It is possible that the haemorrhaging of funding to European Union students studying in the UK arises because of the way in which we describe the student support system ("Fees shift could leave UK 'haemorrhaging' cash to EU students", January). Would EU students still be eligible if student support were a means-tested social security benefit designed to help them meet the extra costs of being a student and to offset their reduced earning power? The eligibility rules for benefits include a UK residence requirement.
It would not, of course, be a universal benefit. Students would receive it if they chose to and would pay their fees directly to their higher education institutions. They would then make contributions after they graduated at 9 per cent of income over £21,000, and stop when they had made sufficient contributions to cover the benefits that they had received.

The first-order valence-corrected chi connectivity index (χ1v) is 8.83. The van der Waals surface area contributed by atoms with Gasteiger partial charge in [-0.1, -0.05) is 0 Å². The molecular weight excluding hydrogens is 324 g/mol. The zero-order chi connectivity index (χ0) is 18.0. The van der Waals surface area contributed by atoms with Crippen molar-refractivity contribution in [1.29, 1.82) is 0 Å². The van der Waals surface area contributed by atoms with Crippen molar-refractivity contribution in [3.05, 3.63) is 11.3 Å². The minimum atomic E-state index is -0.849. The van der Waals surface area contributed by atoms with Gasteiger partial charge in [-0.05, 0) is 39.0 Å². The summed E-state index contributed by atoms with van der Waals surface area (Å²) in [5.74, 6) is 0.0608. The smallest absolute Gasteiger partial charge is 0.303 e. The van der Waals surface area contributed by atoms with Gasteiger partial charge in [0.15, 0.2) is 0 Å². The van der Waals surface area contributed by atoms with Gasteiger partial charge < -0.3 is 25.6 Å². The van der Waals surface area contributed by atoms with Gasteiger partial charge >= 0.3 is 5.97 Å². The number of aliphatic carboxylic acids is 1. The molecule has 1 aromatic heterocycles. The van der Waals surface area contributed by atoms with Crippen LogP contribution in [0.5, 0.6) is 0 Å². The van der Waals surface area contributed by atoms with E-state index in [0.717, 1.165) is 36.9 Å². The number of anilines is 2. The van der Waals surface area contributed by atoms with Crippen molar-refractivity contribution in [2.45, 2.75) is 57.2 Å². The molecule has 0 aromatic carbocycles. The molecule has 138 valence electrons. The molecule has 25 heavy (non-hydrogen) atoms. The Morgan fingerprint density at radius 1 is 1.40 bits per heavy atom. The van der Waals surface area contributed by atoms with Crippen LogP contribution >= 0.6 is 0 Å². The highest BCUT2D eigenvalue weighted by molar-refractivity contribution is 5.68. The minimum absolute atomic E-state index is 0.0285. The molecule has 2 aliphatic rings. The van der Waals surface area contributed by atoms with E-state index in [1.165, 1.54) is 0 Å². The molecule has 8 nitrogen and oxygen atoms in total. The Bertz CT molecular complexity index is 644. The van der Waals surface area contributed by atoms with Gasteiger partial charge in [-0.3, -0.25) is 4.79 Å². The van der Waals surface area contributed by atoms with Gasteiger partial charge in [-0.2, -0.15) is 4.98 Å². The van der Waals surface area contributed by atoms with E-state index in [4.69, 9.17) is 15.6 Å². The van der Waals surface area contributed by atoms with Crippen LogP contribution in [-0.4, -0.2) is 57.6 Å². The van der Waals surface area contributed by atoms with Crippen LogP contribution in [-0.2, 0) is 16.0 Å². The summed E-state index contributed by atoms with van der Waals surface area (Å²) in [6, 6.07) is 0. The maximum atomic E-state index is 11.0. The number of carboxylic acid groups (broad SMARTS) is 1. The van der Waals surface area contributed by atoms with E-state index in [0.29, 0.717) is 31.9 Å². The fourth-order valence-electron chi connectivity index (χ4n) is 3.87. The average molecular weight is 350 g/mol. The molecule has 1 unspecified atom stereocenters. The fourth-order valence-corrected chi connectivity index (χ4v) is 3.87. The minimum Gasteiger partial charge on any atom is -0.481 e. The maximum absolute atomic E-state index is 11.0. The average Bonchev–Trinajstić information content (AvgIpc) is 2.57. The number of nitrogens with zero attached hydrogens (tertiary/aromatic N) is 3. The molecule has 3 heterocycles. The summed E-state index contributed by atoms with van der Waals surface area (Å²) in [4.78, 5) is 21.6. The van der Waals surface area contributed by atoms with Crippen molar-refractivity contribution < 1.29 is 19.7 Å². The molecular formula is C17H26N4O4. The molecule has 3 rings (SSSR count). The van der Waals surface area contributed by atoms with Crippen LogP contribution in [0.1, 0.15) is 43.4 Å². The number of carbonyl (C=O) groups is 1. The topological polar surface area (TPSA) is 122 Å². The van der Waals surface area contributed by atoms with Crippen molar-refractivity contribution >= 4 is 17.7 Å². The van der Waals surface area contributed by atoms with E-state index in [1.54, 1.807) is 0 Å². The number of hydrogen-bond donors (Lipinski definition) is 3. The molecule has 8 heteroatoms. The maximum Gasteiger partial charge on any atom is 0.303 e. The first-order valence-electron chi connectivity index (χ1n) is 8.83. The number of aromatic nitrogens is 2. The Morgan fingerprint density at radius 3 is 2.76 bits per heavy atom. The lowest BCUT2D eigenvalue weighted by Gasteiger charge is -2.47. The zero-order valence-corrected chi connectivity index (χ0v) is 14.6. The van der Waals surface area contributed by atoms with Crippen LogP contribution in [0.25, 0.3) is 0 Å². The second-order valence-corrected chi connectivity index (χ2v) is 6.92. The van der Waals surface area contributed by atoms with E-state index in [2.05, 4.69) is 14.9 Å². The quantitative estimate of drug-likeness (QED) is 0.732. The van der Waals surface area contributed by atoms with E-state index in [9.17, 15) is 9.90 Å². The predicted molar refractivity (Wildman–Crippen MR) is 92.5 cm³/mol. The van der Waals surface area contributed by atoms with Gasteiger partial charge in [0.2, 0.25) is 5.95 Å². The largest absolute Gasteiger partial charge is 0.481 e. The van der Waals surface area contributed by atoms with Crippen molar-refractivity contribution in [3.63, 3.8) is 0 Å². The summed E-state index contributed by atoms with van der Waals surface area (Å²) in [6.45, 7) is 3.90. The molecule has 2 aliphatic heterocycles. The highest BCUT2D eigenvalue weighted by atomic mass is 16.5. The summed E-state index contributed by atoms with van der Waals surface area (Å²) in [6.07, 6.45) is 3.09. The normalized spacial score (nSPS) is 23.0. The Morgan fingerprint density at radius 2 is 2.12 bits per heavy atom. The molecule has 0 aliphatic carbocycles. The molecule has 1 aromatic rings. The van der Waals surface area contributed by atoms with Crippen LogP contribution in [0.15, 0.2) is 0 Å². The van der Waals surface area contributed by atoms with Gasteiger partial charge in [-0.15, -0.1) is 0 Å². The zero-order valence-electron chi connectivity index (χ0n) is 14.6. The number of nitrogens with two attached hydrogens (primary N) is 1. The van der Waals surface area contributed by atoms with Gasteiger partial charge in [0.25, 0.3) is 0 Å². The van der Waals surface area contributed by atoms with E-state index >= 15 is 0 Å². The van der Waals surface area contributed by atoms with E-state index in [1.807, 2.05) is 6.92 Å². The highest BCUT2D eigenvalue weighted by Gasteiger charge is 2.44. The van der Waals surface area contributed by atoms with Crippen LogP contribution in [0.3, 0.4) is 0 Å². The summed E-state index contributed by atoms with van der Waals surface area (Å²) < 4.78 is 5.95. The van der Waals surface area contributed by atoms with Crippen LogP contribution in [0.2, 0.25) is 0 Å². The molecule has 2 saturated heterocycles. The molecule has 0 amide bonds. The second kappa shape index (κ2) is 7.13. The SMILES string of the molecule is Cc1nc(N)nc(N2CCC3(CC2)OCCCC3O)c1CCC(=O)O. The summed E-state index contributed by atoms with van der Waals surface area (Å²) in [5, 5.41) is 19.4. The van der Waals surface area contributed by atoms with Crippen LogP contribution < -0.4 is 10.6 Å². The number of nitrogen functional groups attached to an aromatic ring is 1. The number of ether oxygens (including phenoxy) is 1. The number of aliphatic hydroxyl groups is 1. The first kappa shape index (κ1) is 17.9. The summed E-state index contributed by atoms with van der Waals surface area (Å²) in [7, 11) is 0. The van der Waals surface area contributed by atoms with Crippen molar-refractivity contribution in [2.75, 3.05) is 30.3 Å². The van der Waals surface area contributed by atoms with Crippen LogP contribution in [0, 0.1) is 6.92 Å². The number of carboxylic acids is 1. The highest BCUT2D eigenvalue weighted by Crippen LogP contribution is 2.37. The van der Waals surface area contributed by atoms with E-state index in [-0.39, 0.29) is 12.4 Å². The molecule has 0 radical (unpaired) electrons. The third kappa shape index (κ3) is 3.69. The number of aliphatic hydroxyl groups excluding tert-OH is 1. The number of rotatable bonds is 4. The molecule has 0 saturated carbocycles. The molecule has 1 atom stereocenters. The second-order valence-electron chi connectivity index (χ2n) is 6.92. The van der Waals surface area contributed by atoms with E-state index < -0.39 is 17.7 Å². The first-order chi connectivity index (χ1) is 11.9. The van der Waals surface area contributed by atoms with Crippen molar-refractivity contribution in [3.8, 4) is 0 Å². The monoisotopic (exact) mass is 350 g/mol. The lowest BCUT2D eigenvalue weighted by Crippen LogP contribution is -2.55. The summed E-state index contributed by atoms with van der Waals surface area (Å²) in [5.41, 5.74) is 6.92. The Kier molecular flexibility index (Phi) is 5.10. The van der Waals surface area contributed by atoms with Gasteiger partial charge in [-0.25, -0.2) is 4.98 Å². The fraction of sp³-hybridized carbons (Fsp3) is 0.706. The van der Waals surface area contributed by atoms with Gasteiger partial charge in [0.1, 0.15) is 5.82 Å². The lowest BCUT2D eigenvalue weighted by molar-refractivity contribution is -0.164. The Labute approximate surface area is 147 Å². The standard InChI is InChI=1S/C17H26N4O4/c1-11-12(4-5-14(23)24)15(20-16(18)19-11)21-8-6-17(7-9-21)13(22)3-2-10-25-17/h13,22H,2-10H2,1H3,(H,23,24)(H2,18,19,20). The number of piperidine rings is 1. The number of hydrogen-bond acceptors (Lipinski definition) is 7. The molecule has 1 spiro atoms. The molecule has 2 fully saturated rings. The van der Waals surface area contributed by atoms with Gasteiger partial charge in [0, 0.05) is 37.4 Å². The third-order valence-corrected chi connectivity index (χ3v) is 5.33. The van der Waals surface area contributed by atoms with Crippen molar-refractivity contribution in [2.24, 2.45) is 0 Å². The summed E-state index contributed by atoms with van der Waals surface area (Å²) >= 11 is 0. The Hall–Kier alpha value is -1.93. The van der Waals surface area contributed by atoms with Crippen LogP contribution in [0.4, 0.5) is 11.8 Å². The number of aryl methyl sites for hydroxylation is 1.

In reality, the cash flows to students and from graduates would be exactly the same as in the system as presently described - except that only those with UK residential status would be eligible to receive and to contribute.
John Craven, Vice-chancellor, University of Portsmouth